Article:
“We wanted to do something that was not necessarily already existing in the neighborhood,” says Corey Lane, partner at the newly minted Café Medi, situated inside the Lower East Side’s Hotel on Rivington. The Mediterranean restaurant, which opened Wednesday, is the latest to join the surge of restaurants and hotels opening in the stretch of lower Manhattan, including a new outpost of SoHo House on Ludlow Street, the popular Hotel Indigo and a second New York location for the Ace Hotel.
Lane, whose background includes Gansevoort Market, Beaumarchais, and Kiss & Fly, is partnered with Roberto Buchelli in Café Medi, which is helmed in the kitchen by executive chef Vincent Chirico of the Upper West Side’s Vai. Together they see it adding to the budding “it”-ness of the neighborhood. “I think that the Lower East Side is evolving and there’re a lot of wonderful things opening,” Lane says. “I live two blocks away, so I appreciate the rawness of it. It’s kind of like the last wild neighborhood of New York.”
Lane was approached by the hotel’s owner Paul Stallings for his expertise in New York City nightlife, after the success of his Meatpacking hotspots. “When I got into the Meatpacking in 2006 there was Pastis, there was Tenjune and there was One,” he says. “So in the time I was open, from 2006 to 2014, I saw everything come. I saw The Standard, Avenue, Tao, Abe & Arthur’s….I just saw the neighborhood kind of coming into its own, and I kind of feel that now.”
Lane and Buchelli had originally envisioned a French restaurant in the space, but adjusted their plans as the neighborhood shifted. “I was kind of going to rally my troops and bring French here,” he says, “But I didn’t know that the Major Food Group was building Dirty French [nearby].” He shifted to Mediterranean, a cuisine with a lightness that fits in with the neighborhood’s nightlife scene. Café Medi, which has already played host to a dinner party for Penelope Cruz, is situated next to newly opened lounge Jia, hidden two doors down behind a red graffiti door. “We came up with the crudo bar because I wanted to have this fresh, light food that was very clean, low-calorie, high protein,” Lane says. “We have a club next door so it’s perfect for guests who don’t want to get full because they’re gonna go to a club or a lounge after.”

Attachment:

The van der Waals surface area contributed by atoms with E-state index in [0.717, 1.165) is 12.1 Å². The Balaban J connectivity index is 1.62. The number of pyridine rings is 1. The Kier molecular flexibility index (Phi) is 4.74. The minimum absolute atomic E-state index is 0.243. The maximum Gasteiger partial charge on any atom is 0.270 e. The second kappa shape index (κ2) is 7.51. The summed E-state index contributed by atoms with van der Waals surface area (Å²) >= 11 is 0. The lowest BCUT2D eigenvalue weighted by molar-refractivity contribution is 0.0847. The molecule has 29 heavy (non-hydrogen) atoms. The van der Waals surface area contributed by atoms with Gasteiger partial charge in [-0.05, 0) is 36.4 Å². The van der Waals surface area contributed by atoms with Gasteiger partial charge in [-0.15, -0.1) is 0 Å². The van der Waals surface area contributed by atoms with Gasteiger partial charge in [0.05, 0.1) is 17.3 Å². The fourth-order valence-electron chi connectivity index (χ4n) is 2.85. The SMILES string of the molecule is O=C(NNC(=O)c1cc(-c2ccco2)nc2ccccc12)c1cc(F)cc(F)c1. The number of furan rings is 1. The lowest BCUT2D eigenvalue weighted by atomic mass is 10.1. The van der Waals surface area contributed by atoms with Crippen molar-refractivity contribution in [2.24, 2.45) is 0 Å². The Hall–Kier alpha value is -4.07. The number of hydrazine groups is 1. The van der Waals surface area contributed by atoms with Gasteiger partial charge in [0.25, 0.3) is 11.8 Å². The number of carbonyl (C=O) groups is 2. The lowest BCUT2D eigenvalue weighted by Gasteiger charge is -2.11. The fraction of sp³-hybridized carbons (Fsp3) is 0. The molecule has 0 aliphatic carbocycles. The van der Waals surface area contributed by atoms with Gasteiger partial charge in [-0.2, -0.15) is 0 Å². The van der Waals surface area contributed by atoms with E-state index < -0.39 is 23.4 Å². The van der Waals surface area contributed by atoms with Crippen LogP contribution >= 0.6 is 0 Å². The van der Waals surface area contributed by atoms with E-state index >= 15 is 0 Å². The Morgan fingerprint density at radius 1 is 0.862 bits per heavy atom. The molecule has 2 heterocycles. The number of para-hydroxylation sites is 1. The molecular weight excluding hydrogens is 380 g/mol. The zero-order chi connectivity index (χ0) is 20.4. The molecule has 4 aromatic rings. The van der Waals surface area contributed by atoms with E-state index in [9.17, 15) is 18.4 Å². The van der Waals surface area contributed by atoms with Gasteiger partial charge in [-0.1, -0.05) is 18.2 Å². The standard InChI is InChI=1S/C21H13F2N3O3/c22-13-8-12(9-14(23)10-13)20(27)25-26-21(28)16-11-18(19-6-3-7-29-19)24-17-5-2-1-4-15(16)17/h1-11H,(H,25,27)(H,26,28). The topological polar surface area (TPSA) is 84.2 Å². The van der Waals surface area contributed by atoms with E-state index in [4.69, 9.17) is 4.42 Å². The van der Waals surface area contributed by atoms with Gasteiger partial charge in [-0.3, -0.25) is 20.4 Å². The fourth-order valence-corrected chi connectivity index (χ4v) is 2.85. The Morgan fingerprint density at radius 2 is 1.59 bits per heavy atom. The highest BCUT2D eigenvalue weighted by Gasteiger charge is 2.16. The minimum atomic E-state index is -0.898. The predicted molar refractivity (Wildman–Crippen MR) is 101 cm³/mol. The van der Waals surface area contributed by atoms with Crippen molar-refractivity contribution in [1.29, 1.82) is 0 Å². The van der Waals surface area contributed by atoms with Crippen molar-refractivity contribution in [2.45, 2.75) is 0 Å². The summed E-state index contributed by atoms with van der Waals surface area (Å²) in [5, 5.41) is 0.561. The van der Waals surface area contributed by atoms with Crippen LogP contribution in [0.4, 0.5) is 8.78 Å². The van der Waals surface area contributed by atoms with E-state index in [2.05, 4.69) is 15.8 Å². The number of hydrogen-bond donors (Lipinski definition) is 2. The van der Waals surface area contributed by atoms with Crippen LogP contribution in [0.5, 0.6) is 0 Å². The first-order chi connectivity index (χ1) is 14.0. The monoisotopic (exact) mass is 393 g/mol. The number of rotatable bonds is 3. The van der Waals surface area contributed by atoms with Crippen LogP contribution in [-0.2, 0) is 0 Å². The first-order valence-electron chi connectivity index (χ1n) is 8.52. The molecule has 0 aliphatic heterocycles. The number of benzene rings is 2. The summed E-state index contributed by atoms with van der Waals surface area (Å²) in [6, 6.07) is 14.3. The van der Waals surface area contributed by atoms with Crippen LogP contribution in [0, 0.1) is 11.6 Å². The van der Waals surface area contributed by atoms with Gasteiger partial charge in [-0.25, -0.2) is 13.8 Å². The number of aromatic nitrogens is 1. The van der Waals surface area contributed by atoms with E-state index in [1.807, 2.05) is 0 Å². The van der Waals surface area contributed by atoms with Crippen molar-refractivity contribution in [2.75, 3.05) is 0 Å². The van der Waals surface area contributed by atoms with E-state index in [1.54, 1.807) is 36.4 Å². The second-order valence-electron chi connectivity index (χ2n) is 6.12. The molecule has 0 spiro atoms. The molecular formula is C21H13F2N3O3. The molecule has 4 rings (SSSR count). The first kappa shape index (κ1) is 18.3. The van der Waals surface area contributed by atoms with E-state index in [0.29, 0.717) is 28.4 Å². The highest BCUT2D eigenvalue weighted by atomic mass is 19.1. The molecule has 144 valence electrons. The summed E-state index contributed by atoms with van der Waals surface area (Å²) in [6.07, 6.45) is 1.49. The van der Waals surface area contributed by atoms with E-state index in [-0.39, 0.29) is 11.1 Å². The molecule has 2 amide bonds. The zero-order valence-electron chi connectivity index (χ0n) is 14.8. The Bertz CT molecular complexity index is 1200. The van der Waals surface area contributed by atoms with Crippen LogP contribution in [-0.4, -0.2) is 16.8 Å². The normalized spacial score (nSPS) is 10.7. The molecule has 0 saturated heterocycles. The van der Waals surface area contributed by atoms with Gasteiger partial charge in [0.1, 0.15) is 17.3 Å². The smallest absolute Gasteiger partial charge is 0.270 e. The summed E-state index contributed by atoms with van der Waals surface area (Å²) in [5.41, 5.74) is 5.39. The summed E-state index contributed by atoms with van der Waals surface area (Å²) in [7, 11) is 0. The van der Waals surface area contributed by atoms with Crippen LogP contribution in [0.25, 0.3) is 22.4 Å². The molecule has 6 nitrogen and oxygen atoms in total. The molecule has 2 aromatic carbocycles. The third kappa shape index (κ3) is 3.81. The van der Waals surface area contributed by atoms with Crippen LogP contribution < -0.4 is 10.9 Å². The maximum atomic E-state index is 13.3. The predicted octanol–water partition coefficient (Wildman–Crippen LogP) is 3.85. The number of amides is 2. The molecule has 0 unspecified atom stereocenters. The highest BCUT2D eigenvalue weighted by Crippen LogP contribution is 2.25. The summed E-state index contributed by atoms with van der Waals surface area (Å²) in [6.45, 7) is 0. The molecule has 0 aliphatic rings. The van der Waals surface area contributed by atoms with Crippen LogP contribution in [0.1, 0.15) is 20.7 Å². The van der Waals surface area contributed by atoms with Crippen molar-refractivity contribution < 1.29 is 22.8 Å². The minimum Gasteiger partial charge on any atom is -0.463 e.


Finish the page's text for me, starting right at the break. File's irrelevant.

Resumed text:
The menu stays coastal Mediterranean, skewing toward vegetables and seafood and away from things like couscous and kebabs. Chirico has included Montauk Fluke Ceviche with lime; roasted king oyster mushrooms with white polenta and soft egg; whole snapper with spring onion, leek and niçoise olives, and charred octopus with jalapeño pesto and baby fingerling potatoes.
The bar program follows suit with drinks crafted by Allen Katz of New York Distilling Company. “Again, like the ingredients in our food, everything is all-natural,” Lane says. “Nothing comes out of a can, nothing comes out of a box, nothing comes out of a jar. If it’s lime juice, it’s lemon and lime juice freshly squeezed. If it’s jalapeño syrup, it’s simple syrup reduced in the kitchen with actual jalapeño. So it’s basically cocktail ‘chefing,’ it’s not just mixology.”
While some residents of the Lower East Side are less than thrilled with the idea of a blossoming of “cool” throughout their neighborhood, Lane argues that he gets it — and that this attitude is exactly what makes it appealing. “You know it’s tricky to say that it’s a new hotspot because people who are here are going to take pride in being here and they’re going to say, ‘we’ve always been hot,’” he says. “But the truth is, it’s a different layer that’s coming. It’s a little bit more upscale but on a casual level. Like, nobody is mistaking the Lower East Side for Midtown, no one’s coming here glammed out. Everybody appreciates that they can come here and be casual but you can still be chic at the same time. And I think that’s what we deliver.”